But I learned that there are other ways to pay these things. The option I chose was to use my travel credit card to purchase gift cards in high amounts that I could load onto a bill pay website (Bluebird or Serve) to pay these normal bills, essentially with a credit card.
You can get the details on HOW to do all this through the website I listed above. I'm still new to it, but it has officially been three months and I have officially earned a TON of miles:
It was so exciting to log in to my account and see this after planning and plotting for three months! Especially since all I'd done was rearrange the way I pay for things. I realize I haven't USED the points yet to prove that I can, but I'll write another blog post about that when the time comes ;)
Until then. I've received my second travel card and am working on THAT sign up bonus currently to help pay for hotels. We'll see how cheap I can make this Europe trip by the end. It's an exciting prospect.
Again, check out that website, but feel free to leave me questions in the comment section and I'll answer them as best I can! There will be more "getting to Europe for cheap" posts in my future I'm sure.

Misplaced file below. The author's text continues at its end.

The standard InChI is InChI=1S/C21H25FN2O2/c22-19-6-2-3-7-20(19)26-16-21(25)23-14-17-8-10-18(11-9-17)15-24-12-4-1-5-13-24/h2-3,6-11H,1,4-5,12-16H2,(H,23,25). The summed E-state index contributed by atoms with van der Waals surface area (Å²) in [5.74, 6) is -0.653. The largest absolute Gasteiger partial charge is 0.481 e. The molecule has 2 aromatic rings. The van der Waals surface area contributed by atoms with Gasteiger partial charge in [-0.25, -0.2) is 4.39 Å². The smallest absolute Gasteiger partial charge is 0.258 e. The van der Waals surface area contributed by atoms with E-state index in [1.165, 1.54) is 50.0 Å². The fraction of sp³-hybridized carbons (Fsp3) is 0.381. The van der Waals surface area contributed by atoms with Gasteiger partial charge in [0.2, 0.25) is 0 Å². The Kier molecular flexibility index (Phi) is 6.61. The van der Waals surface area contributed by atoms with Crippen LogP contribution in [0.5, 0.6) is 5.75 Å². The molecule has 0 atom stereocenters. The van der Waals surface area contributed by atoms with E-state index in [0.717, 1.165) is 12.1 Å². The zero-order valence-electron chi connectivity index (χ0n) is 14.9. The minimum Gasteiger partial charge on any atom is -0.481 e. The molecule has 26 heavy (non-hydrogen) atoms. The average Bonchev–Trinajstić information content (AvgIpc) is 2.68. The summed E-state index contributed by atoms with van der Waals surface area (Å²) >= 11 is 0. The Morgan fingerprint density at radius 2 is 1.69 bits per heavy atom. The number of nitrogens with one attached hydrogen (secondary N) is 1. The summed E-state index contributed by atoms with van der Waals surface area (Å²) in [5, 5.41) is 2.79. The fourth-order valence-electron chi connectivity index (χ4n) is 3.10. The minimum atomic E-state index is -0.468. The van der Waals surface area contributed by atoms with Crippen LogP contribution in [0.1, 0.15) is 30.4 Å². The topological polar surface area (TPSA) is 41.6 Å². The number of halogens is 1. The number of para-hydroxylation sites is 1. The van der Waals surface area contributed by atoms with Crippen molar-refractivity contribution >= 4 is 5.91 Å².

Since my "How to Coupon for Normal People" post went a little nuts and is still riding the "pin it" train on Pinterest, I figured this is obviously a topic people are interested in! I can certainly understand why. When I first saw the Extreme Couponing TV specials, I was hooked. If other people are getting things for free, I don't see why I shouldn't be too! Today I'm going to give you three easy tips on how to save money online. There are a LOT of options in internet land, so you might want to take one step at a time until you feel pro enough to combine ALL these methods to save even more.
1. Cashback Portals
The first and easiest way is through portals. How easy are cashback portals? So easy that I've trained my husband to do it before he makes his online purchases. You just need to remember to do it. Sticky notes on your monitor are great for this. Try "SPEND LESS MONEY" or whatever motivates you :)
What is a cashback portal? It's a website where you make a typical log in account and use it to direct you to the websites you're already shopping in. When you use their links, the portal rewards you by giving you a certain percentage of cash back. So they might be offering 5% cashback on Amazon purchases, so long as you click the link to Amazon from their website. A pretty small price to pay for some extra money. And it adds up fast if you make a lot of online purchases.
There are a lot of cashback portals. For a while, I thought Ebates was the only one. I was not doing my research. Shame on me. Ebates is a great one, but it's not necessarily the most rewarding.
Evreward is a great website that lets you search for the store you're shopping in to see all the ways to maximize your money there. Here's an example scenario for you... let's say I want to buy something from Target.com.